A sports-loving country that boasts such stars as Brian Lara and Dwight Yorke from the worlds of cricket and football, Trinidad and Tobago recently rediscovered what it felt like to be a winner on the rugby pitch again when, last Saturday, the Calypso Warriors were crowned NACRA champions for the fourth time.
Having defeated reigning champions Guyana – the dominant force in Caribbean rugby for the last five years – en route to their 30-16 win in the final against Mexico, no-one can deny Trinidad and Tobago were worthy of their first title since 2008.
For head coach and local police officer Larry Mendez, a rugby devotee from an early age, there are many reasons behind the renaissance.
“It's an accumulation of things,” he said. “A few years ago New Zealander Murray Roulston was hired for a period of time as technical director. Murray introduced a different level and approach to training and selection.
"I believe that the players have matured tactically and physically and mentally and now have a collective and individual understanding of what they have to do"
"I also spent three months in New Zealand obtaining Level 3 Coaching qualifications and fine-tuning my approach to preparation with various teams in Dunedin.
“Last year we trained very intensively for the Commonwealth Games and the Central American and Caribbean Games. We also participated in the Hong Kong Sevens and Las Vegas Sevens, and many of the players who benefited from the experience and exposure they got there play in our XVs side.
“I believe that the players have matured tactically and physically and mentally and now have a collective and individual understanding of what they have to do especially when under pressure.”
Leading by example
Trinidad and Tobago had to defend for their lives in the latter stages of both the semi-final and final, and Gomez says the role of captain Adam Fredericks in steering them home to victory cannot be understated.
“Adam is a true leader of men,” he said. “He shows great leadership, especially when the team is under pressure and things aren't going their way. He keeps his composure and makes great decisions.”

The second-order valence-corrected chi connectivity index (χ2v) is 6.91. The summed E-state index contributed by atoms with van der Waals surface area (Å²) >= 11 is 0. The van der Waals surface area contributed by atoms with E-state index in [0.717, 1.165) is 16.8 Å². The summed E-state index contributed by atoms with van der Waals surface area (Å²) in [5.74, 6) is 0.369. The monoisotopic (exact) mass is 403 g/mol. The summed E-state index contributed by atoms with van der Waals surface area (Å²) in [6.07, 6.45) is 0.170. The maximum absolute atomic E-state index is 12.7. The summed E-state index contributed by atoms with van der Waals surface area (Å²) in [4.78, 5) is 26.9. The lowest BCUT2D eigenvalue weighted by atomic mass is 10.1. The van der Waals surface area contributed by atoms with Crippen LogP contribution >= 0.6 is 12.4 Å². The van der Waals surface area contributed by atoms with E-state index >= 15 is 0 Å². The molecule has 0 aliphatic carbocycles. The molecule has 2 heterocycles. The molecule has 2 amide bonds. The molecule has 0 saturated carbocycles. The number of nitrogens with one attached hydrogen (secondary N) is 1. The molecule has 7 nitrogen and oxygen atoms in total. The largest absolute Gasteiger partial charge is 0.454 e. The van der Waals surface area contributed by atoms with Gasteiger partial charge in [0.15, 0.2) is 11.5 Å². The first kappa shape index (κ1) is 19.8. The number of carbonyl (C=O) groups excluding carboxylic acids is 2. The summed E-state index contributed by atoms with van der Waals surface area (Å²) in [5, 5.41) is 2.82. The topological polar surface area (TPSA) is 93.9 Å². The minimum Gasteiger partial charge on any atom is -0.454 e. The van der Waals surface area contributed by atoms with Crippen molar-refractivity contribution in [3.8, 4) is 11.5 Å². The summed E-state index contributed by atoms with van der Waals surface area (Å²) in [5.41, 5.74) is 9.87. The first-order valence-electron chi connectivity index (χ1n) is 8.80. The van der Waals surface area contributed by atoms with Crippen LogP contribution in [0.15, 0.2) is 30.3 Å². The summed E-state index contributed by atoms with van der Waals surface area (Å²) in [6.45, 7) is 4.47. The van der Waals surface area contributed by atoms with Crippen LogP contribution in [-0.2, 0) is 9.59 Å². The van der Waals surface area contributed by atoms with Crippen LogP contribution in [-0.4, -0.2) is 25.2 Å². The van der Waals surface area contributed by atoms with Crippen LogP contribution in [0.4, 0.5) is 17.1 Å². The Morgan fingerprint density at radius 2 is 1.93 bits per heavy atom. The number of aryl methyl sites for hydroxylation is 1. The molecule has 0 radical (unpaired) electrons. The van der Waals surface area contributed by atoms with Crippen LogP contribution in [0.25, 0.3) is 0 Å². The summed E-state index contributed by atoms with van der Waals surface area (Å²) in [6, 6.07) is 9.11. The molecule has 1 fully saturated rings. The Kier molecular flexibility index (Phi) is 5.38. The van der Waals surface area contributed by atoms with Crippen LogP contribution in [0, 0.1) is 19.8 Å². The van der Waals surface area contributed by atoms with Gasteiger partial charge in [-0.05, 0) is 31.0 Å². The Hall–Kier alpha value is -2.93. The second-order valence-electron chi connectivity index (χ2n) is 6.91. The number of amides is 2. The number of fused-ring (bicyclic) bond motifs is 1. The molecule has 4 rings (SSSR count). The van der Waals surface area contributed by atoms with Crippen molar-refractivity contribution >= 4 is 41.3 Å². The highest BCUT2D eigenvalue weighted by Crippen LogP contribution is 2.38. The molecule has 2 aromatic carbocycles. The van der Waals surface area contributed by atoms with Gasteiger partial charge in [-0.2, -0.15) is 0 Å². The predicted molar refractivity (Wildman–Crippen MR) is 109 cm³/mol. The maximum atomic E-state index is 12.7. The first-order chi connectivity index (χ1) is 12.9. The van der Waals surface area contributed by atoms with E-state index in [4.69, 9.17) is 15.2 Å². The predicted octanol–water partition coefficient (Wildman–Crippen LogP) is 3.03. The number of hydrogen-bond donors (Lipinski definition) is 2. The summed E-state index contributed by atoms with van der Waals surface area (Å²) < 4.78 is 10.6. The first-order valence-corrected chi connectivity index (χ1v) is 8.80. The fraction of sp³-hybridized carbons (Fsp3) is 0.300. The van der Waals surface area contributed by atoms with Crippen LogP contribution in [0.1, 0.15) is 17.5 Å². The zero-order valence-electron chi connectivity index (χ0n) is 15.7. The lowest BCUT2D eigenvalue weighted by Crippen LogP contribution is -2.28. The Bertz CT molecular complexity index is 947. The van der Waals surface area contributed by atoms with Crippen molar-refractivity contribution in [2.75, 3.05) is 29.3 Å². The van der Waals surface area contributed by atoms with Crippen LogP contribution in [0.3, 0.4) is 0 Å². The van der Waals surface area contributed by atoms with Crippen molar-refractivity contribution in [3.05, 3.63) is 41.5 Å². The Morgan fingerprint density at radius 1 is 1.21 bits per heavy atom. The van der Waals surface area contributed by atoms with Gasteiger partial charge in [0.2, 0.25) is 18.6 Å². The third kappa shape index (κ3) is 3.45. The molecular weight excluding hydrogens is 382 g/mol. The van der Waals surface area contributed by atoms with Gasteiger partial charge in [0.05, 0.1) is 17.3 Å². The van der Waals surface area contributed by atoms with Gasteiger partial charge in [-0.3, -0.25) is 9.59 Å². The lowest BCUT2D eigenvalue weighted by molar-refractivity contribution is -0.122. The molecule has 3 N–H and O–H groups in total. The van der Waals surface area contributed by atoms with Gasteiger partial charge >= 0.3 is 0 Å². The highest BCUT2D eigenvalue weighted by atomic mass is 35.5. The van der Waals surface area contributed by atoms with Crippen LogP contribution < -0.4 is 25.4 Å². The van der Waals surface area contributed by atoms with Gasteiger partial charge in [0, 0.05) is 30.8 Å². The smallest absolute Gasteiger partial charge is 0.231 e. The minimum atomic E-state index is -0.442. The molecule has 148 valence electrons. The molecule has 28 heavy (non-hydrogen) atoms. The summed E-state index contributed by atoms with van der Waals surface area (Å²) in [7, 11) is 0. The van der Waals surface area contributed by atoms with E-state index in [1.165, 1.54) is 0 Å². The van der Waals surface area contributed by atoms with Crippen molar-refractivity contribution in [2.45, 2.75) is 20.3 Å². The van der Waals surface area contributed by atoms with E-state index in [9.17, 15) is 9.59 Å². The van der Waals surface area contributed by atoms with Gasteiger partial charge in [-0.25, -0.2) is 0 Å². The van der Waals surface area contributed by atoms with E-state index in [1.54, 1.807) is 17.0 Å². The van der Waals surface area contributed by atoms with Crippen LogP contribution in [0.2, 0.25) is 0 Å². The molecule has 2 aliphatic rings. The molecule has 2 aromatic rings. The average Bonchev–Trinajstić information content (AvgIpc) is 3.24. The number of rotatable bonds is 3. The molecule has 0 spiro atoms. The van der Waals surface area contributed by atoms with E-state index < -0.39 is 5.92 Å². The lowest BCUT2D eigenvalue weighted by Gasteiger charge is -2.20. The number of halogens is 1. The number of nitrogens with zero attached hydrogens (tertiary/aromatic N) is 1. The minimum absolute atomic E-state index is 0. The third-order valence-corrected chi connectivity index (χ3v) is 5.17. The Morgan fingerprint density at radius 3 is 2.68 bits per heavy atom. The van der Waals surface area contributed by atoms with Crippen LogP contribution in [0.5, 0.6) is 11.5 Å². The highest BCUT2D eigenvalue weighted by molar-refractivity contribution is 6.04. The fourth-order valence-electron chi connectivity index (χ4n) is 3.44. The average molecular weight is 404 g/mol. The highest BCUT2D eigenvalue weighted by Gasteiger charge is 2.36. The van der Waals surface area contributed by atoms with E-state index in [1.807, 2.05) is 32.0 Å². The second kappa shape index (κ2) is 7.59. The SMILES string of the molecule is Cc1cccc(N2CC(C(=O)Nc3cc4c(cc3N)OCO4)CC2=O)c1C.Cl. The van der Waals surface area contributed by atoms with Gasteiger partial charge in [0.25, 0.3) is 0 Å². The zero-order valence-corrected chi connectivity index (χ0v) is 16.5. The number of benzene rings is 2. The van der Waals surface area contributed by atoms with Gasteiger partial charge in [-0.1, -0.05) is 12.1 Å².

“Mentally and emotionally, I think the Guyana match was a significant victory,” Mendez added. “It showed the growing self-belief and self-confidence of our players.”
Cheered on by a passionate home crowd that included Commonwealth Games 2014 silver-medallist shot-putter Cleopatra Borel and swimmer Shanntol Ince, the first Paralympian to compete at the Commonwealth Games in 2010, Trinidad and Tobago raced into a 23-7 half-time lead against Mexico before withstanding a fierce late onslaught from the visitors to Port of Spain.
“The players stuck to the game plan in the first half and that gave us a considerable cushion,” Mendez said. “When Mexico fought back really strongly, as I expected them to, the players stuck to the defensive patterns and dug deep, individually and as a unit. We made our tackles and worked hard at the breakdown.
“There is room for improvement. We have to continue to work hard at the basic aspects of the game. But I credit the players for their work ethic; they are willing to work hard.”
With only 13 registered clubs and a player base of less than 5,000 in a population of 1.3 million, there is considerable scope for unearthing new talent in the twin islands.
Given the figures, the athletic abilities and strength that has seen Trinidadian-born Delon and Steffon Armitage (pictured) reach the top of the game cannot be unique to the ninth set of brothers to play for England.
“We will do our best to keep this group together but we need to grow the talent pool and we need to play more. We simply don't play enough competitive rugby as a national team,” Mendez said.
“But I must acknowledge the work of Tom Jones (World Rugby's Regional General Manager for the Americas). He continues to push for improvement across all facets of rugby in the region.
“His commitment and that of World Rugby to improve the standard of rugby in the Caribbean is a key aspect.”
Main photo credit: Roger Navarro
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